## Conditionals

BOOLEAN LOGIC

Boolean

A boolean value is either true or false. You can find a boolean in a few forms in Java:

• A boolean expression, such as x > 5

• A boolean variable, such as isAlive

• A method that returns a boolean value such as isGameOver()

George Boole, for whom boolean is named after.

Fun Fact: If you look closely at his face, you can see a boolean expression.

Logical Operators

You can use logical operators to modify or combine boolean expressions. There are three logical operators in Java:

• AND is represented with the && operator

• These statements are true if both expressions are true and false otherwise

• OR is represented with the || operator

• These statements are true if the one or both expressions are true, and false if neither statement is true

• NOT is represented with the ! operator

• This simply reverses a single boolean expression

Comparison Operators

You can use comparison operators to evaluate two numerical values, resulting in a boolean value. There are six comparison operators in Java:

• Greater Than >

• Greater Than or Equal To >=

• Less Than <

• Less Than or Equal To <=

• Is Equal To ==

• Is Not Equal To !=

Tip #1 - Equality vs. Assignment

It is important to note when checking if two primitive types are equal, you must use the equality (==) operator rather than the assignment operator (=). If you use the assignment operator, often you'll find your logic is messed up even when the code compiles. That is A Very Bad Thing.

Code

// Literally killing a dude

Tip #2 - Chaining Comparisons

In mathematics, you can say something like 5 < x < 8. But this doesn't work in Java. Let's think about it. Imagine if x is 7. How would a computer evaluate this expression?

5 < 7 < 8

true < 8

*compile error*

Instead, we need to use two comparisons joined by a logical operator.

Does Not Compile

5 < x < 8

Proper Code

x > 5 && x < 8

IF / ELSE STATEMENTS

If Statements

An if statement branches your code's behavior to do something special when a boolean expression evaluates to true.

Syntax

if(boolean expression)

{

statement(s)

}

Eample #1

if(isHungry && hasMoney)

{

System.out.print("I am going to buy tacos");

}

Example #2

if(!isHungry || myMoney < tacoPrice)

{

System.out.print("I am not buying tacos today");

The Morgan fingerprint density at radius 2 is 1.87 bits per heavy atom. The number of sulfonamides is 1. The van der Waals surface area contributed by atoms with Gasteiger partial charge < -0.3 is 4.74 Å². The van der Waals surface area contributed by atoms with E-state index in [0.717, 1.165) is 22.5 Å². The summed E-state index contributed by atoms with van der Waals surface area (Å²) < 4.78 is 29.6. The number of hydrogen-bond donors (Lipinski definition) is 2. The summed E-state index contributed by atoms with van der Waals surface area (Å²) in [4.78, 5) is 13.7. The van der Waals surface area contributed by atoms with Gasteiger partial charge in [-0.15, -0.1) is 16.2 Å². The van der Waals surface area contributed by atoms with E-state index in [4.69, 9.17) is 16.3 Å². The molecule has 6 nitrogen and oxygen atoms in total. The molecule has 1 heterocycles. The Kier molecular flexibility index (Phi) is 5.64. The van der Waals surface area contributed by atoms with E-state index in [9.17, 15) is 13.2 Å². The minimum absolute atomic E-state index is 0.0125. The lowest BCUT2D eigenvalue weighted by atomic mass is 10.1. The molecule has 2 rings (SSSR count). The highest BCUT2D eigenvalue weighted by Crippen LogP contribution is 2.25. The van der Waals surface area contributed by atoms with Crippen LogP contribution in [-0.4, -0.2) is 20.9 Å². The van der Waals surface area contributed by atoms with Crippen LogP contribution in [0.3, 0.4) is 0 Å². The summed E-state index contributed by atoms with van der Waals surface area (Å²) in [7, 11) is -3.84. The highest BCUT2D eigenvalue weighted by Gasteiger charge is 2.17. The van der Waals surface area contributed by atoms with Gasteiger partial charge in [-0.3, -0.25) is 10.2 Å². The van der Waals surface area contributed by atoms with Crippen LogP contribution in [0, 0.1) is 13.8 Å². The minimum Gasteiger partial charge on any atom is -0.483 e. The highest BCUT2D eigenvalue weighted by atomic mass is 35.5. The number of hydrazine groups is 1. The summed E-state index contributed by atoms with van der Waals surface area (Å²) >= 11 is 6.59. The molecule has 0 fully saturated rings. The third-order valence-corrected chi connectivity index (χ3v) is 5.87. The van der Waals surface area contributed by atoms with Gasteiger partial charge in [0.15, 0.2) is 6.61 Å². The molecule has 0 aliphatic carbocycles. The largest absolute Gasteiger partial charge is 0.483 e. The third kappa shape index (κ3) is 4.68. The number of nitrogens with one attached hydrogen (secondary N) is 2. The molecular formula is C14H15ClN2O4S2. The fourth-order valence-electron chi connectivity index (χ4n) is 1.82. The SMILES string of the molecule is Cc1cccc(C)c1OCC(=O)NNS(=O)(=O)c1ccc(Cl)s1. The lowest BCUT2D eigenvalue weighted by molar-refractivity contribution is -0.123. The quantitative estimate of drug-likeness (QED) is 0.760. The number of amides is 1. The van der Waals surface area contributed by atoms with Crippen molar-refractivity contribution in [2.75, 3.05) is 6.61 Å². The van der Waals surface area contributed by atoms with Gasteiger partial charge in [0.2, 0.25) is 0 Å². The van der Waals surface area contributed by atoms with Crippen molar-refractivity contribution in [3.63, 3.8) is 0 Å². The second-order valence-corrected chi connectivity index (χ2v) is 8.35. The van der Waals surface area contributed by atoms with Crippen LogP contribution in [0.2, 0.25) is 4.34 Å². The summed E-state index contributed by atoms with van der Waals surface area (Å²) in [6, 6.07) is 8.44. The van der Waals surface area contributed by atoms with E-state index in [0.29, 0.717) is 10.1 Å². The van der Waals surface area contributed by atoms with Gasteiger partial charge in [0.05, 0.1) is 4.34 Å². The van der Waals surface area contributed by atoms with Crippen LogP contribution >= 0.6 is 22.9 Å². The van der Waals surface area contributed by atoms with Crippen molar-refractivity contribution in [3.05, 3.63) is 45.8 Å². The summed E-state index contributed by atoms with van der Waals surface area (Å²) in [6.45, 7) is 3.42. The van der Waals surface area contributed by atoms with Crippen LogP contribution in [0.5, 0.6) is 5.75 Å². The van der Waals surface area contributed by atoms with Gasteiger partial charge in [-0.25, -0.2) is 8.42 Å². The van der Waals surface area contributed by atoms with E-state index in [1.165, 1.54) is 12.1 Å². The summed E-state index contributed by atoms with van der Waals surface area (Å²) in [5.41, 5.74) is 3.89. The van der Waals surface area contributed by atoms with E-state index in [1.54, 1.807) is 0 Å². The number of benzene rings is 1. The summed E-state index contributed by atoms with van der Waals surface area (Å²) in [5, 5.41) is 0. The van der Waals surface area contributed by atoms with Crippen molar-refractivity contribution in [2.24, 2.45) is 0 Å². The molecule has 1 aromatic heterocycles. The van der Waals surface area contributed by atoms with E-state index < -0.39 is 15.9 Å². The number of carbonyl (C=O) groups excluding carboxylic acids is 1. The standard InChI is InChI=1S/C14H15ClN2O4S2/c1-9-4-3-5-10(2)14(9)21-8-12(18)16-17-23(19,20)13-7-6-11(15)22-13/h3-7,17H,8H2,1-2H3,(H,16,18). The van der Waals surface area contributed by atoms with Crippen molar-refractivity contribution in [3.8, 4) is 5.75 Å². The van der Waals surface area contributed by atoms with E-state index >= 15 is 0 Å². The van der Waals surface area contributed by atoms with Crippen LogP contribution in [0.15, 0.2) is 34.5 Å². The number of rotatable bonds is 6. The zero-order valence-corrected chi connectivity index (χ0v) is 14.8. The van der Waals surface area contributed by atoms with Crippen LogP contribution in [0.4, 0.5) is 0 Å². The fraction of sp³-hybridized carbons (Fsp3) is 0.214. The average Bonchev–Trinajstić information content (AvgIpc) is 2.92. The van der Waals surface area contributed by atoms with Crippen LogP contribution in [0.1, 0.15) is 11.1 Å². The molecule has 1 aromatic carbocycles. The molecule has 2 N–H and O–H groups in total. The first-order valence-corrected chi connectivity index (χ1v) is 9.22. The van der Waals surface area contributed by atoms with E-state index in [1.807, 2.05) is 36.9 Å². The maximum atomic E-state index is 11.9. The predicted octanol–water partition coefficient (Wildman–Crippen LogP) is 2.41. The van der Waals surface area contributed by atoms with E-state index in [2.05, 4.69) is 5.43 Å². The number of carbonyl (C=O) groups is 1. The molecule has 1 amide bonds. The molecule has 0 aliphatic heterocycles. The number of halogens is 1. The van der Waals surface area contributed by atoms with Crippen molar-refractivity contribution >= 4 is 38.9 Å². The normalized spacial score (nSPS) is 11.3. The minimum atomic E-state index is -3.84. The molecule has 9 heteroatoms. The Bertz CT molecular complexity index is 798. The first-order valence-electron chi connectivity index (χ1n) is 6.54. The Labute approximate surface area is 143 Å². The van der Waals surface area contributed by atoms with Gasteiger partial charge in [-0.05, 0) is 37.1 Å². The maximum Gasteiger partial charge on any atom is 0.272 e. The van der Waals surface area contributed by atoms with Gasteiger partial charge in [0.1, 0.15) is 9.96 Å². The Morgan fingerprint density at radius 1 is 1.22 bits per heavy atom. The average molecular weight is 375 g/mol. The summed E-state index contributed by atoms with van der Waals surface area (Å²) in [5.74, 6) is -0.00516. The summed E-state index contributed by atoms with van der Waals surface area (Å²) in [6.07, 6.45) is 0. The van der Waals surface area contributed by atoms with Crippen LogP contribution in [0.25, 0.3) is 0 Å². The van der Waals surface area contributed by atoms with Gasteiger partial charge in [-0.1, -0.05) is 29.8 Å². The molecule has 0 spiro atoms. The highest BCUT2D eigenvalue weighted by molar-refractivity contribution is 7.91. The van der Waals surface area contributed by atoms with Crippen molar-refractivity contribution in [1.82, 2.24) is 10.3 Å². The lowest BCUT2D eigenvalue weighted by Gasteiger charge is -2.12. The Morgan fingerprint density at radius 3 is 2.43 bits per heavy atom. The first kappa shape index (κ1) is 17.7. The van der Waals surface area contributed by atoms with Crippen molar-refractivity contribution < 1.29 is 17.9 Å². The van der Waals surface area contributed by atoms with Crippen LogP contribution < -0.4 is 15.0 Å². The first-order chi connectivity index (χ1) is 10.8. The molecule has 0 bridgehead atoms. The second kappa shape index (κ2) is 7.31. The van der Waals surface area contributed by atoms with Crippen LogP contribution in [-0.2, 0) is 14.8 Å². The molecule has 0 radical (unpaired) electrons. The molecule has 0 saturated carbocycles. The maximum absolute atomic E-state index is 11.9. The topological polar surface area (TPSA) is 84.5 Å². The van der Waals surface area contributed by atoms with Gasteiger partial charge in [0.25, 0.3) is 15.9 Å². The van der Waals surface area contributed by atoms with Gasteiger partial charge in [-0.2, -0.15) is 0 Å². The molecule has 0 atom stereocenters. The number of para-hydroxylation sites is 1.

}

Tip #3 - Points For Style

Consider the examples below. You'll notice that while you can compare a boolean to true or false directly, it can make the code look a little clunkier than is needed. To make matters worse, you risk accidentally writing = instead of ==. As a result, saying == true or == false is considered bad style.

if(isHungry == true)

{

// code

}

GOOD STYLE

if(isHungry)

{

// code

}

if(isHungry == false)

{

// code

}

GOOD STYLE

if(!isHungry)

{

// code

}

Else

An if / else pair will branch your code one way if a boolean expression is true, and another way if it is false. Remember that an else statement must always come last, and you can only have one per if statement.

Syntax

if(boolean expression)

{

statement(s)

}

else

{

statement(s)

}

Example

if(number % 2 == 0)

{

System.out.print("The number is even");

}

else

{

System.out.print("The number is odd");

}

Else If

Finally, you can include any number of else if statements after an if statement. You can either have them on their own, or end the block with an else.

Syntax

if(boolean expression)

{

statement(s)

}

else if(boolean expression)

{

statement(s)

}

else

{

statement(s)

}

Example

if(dir == ‘N’)

{

System.out.println(“Go north!”);

}

else if(dir == ‘E’)

{

System.out.println(“Go east!”);

}

else if(dir == ‘S’)

{

System.out.println(“Go south!”);

}

else

{

System.out.println(“Go west!);

}

SWITCH STATEMENTS

Using Switch

When you have a lot of cases based on a single variable, you may find that a switch statement works better than an if statement. This doesn't offer any new functionality, but is very clean and organized. Consider the example code below, using an integer that stores an AP Score.

Code

switch(apScore)

{

case 5:

System.out.println(“You’re breathtaking!”);

break;

case 4:

System.out.println(“Good job, almost there.”);

break;

case 3:

System.out.println(“You’re passing, but not by much...”);

break;

case 2:

System.out.println(“Ruh roh.”);

break;

default:

System.out.println(“You have brought dishonor upon your family.”);

break;

}

RESOURCES

Alex Lee - Booleans

Alex Lee - Logical Operators
AND, OR, and NOT

Alex Lee - If Else Statements

Alex Lee - Comparison Operators
> >= < <= == !=